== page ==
Advances in iPS cell-based therapy for treatment of hereditary hearing loss
Published online 28 September 2018
Trials on 16 people will yield 4,800 sets of data, and 14,400 measurement results--a significant amount of "big-data." The point is that all 16 patients being monitored are limited to the mutations of the same gene, and "several different mutations in one single gene will be included in our trials," says Fujioka. There are expected to be individual differences, but it is a homogeneous population compared to Ménière's disease and senile deafness. It is expected to be an ideal group to create prototypes of analysis algorithms.
"I hope that this IoT clinical trial system can become a prototype for future clinical trials for inner ear disorders, as well as a health management tool for a wide range of users handling easy to use equipment that is not necessarily medical devices used in hospitals."
About the researchers
Masato Fujioka― Assistant Professor (left) and Makoto Hosoya ― Research Associate
Masato Fujioka received his M.D. and Ph.D. in otorhinolaryngology in 2002 and 2006, respectively, from Keio University. From 2006 to 2009 he was a senior research fellow at the Department of Otology and Laryngology, Harvard Medical School and worked at the Eaton-Peabody Laboratory, Massachusetts Eye and Ear Infirmary. From 2009 to 2015 he was an instructor at the Department of Otorhinolaryngology Head and Neck Surgery, Keio University School of Medicine. Between 2011 and 2013 he worked at Keiyu Hospital, Yokohama, as an attending doctor in ENT. He was appointed assistant professor at Keio University in 2016.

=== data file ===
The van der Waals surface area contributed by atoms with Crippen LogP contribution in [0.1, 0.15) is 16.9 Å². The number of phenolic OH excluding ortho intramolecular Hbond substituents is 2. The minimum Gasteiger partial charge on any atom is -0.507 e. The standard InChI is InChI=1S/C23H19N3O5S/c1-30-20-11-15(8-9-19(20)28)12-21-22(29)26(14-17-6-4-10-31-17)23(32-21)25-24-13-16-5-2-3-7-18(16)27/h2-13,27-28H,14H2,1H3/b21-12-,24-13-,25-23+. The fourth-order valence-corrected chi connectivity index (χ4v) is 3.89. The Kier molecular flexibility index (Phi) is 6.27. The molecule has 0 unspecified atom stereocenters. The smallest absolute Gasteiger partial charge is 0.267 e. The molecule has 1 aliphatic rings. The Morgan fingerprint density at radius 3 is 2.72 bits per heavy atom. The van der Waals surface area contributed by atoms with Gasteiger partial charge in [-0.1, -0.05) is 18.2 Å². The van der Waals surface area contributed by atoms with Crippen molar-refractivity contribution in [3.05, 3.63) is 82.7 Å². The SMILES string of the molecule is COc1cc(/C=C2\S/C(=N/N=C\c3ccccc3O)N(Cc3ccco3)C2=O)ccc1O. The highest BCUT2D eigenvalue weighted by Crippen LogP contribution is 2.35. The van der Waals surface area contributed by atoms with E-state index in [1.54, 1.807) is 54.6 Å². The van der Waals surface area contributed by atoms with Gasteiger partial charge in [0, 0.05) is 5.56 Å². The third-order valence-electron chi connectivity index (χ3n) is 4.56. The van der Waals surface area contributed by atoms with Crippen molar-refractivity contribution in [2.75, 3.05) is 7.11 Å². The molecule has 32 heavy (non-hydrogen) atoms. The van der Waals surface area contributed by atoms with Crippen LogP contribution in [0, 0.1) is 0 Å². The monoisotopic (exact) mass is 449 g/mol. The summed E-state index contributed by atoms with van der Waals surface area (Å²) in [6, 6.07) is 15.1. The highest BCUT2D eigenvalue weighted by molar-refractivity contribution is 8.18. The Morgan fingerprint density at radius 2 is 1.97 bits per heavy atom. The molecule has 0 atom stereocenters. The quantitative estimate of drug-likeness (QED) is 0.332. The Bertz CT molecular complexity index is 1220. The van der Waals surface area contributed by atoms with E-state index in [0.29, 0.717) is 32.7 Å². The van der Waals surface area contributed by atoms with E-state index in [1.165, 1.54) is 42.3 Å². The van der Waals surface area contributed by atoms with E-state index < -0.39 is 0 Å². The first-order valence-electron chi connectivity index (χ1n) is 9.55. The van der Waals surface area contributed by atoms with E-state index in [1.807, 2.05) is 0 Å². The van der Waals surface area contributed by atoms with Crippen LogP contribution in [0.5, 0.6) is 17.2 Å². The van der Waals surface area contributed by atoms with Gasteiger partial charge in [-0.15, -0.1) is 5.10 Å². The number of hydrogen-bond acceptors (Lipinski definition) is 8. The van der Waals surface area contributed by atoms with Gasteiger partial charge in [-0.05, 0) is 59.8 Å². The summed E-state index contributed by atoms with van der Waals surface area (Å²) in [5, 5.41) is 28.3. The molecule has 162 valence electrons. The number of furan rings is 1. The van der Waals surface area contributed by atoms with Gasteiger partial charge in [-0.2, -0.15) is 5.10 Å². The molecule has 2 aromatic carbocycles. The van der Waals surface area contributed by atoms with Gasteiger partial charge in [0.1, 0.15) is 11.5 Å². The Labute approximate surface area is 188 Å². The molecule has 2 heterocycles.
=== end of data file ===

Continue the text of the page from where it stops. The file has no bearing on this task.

His research covers from basic science to translational research in the field of auditory and/or vestibular systems. Specific research topics include autoimmunity, inflammation, regeneration and stem cell biology. He is the principal investigator of a clinical trial of iPSC-based drug development for rare intractable genetic hearing loss Pendred syndrome/DFNB4.
- Awards -
10th. International Society for Stem Cell Research
Young Investigator Award, Keio University School of Medicine Alumni Association
14th. Harold F. Schuknecht Travel Award
Makoto Hosoya received his M.D. and Ph.D. in 2010 and 2017, respectively, From 2017 he belongs to the Department of Otorhinolaryngology, Head and Neck surgery, Keio University School of Medicine.
His research interests cover stem cell technology, hearing regeneration and mechanisms of hereditary hearing loss. Specific aims are to clarify mechanisms underlying hearing regeneration and species differences underlying the genetic hearing loss.
Makoto Hosoya, Masato Fujioka, Takefumi Sone, Satoshi Okamoto, Wado Akamatsu, Hideki Ukai, Hiroki R. Ueda, Kaoru Ogawa, Tatsuo Matsunaga, and Hideyuki Okano, "Cochlear Cell Modeling Using Disease-Specific iPSCs Unveils a Degenerative Phenotype and Suggests Treatments for Congenital Progressive Hearing Loss", Cell Reports, 18, P68-81, January 03, 2017. | article